“The honor of Arngrím’s mighty line has turned to dust, if Angantyr and his sons fear to speak their killers’ names.”

The other ghosts murmured, their words indistinguishable.  One by one their heads were turning to face her.  At least they didn’t stand.  Hard enough to face Angantyr on his own.

Her insult, it seemed, struck home.  The eagles flew from the great lord’s hall, Angantyr said at last.  His retainer Hjálmar, and Orvar the Wanderer.  The first stood against me, and the second, my sons.

Two.  Two men alone had been the end of Angantyr and his twelve berserker sons.

Hervor’s blood curdled in her veins.  She’d faced battle before, yes, and killed more than one man.  Never twelve berserkers, though, nor anyone like Angantyr, who — the stories said — was greater than his sons together.  That was impossible.  But these two men, Orvar and Hjálmar, had put an end to them.

The blood of my line burdened the earth, Angantyr’s spectral voice said.  One alone bears it now.

A cold touched Hervor that had nothing to do with the barrow’s chill.  “What did you say?” she whispered.

The ghost’s eyes seared like ice. Daughter of Sváfa: you bear my blood.

She was shaking her head before she even realized it.  Angantyr’s wife had been Tofa, not Sváfa, and Sváfa was her mother; even he admitted that.  She couldn’t be his daughter.

As if great berserkers never took bondsmaids to their beds, like other men did.

Thus the voices, the dreams, the haunting since childhood.  Who else would they cry to for vengeance, when all their other kin were dead?

Vengeance, in spite of her boast, she couldn’t give them.  Hjálmar and Orvar would cut her to pieces; she didn’t stand a chance.

She stood and ground her teeth, looking over her father and her twelve half-brothers.  Beating Hjálmar and Orvar wasn’t the point, was it?  Honor was the point.  Common thralls could be cowards and no one would blame them, but not the blood of a man like Angantyr.  Such folk owed a duty to their kin — even if those kin were long dead and she’d never known of their bond until today.  She knew now, and that meant she couldn’t turn her back on them.  The gods kept a place in the lowest hell for those who refused that duty.

Hervor closed her eyes, searching for the courage to speak.  Her head dipped, and when she opened her eyes, she found herself looking at her hands, streaked with rabbit’s blood.  Too much to hope it would some day be replaced by that of the two murderers.  But she clenched her teeth and dragged her chin upward, intending to meet her father’s eyes and speak the words honor demanded of her.

Her gaze stopped on his sword.  Tyrfing, a blade as famous as the man who bore it.  Forged by the dvergar for King Sigrlami, it protected its wielder — and that might give her a chance.

Hervor said, “Give me your sword, and I will avenge you.”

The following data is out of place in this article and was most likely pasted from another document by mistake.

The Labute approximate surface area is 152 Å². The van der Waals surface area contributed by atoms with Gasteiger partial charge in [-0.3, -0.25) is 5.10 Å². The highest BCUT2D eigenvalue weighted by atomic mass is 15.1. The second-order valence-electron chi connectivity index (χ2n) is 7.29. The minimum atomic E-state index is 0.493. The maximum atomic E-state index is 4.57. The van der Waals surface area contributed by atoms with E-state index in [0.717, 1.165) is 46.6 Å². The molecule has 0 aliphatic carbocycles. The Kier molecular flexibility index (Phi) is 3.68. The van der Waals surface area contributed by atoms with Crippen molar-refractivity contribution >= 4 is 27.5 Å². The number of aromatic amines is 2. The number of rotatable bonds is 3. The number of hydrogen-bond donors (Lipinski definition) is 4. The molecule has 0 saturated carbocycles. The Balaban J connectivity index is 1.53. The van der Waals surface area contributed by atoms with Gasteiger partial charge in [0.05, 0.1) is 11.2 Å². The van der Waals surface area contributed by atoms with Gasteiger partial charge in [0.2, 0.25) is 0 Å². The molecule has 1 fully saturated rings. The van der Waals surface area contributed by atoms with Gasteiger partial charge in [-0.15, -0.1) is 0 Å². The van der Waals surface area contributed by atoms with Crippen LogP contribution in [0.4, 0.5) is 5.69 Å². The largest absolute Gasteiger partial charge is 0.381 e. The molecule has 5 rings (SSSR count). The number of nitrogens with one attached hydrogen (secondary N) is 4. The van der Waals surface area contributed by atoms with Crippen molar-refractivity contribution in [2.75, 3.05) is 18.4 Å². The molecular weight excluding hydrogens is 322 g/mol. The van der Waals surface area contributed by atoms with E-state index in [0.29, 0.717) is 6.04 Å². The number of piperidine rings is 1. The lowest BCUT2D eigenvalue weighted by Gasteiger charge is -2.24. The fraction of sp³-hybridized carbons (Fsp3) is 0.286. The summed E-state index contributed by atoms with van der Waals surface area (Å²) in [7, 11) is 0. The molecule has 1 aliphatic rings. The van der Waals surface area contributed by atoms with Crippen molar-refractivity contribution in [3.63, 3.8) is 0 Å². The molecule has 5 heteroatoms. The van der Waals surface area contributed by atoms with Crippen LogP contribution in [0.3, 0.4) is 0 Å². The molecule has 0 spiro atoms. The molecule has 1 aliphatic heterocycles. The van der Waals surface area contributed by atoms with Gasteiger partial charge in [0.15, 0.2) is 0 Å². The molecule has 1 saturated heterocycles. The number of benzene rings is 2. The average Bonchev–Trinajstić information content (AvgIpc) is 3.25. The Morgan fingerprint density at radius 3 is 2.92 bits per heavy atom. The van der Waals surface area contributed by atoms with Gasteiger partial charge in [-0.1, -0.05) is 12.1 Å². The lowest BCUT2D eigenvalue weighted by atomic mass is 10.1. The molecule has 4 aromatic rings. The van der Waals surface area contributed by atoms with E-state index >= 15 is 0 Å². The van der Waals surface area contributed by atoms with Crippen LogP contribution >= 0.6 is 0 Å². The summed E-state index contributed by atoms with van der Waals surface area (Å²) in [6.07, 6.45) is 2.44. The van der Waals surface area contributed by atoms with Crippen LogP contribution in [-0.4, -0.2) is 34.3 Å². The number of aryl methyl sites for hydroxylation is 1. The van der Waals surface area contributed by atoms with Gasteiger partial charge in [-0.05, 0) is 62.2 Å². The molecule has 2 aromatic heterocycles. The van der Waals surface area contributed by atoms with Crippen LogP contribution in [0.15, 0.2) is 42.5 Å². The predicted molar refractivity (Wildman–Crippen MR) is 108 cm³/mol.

Silence.  No answering whisper, no call for blood.

She raised her eyes to meet her father’s, and found his face as cold and forbidding as winter itself.

You court your doom, Angantyr said.  Your sense abandons you, when you come to the barrow and call up the dead.  The spectral fires encircle you; death’s domain beckons you in.  Flee to your ship.  Leave us in peace.

What peace?” Hervor cried in disbelief.  “Your murders have kept you lingering for fifteen years.  And I have lingered with you, hearing to your voices — but I will hear no more.  Fires do not frighten me, though hellish their source; I’ve come through worse to find you tonight.”

Speak you of fear? Her father’s expression darkened. “The fires are not all.  See, daughter, the danger you seek.

The barrow vanished.  In its place she saw Sámsey, but in daylight.  Men stood on the shore — she recognized them.  Faces last seen in spectral blue light.  Her father, his sons at his side, and facing them were two others.  Orvar and Hjálmar, no doubt.

They gave their oaths, sealed in blood, because this was more than a mere brawl; it was the hólmganga, the “island-going,” a sacred form of duel.  Hervor wanted to ask what had brought it on, but she had no voice, nor body.  All she could do was watch.

Watch, as her kin died.

Berserkers all, and strong men, but not on that day.  Weakness plagued them, weighting their limbs, and Orvar was fast; he slipped among her brothers like lightning, striking down first one and then another.  Angantyr stood alone against Hjálmar, Tyrfing in his hand, light shining from the blade.  And although the weakness struck at him the same, he refused to bow to it; he planted his feet in the sand of the shore and fought with all the stubborn determination of his soul.  Hjálmar’s blows did not cut him, but neither could Angantyr reach him, and so they fought without result.

But his fate was already spun, by whatever treacherous hand stole the strength from his body.

As the last of Hervor’s brothers was cut down, and Angantyr gave himself over to rage.

He left at last the place where he had stationed himself, moving across the bloodstained sand, flinging his weakened body at Hjálmar in one final, desperate attack.

Tyrfing flew from his hand, and moments later Angantyr fell dead to the ground.

Then the vision of the past was gone, replaced by the blue flames of the opened barrow, and the ghosts that faced her there.

Sorcery stood against us, her father said.  We were taken by treachery.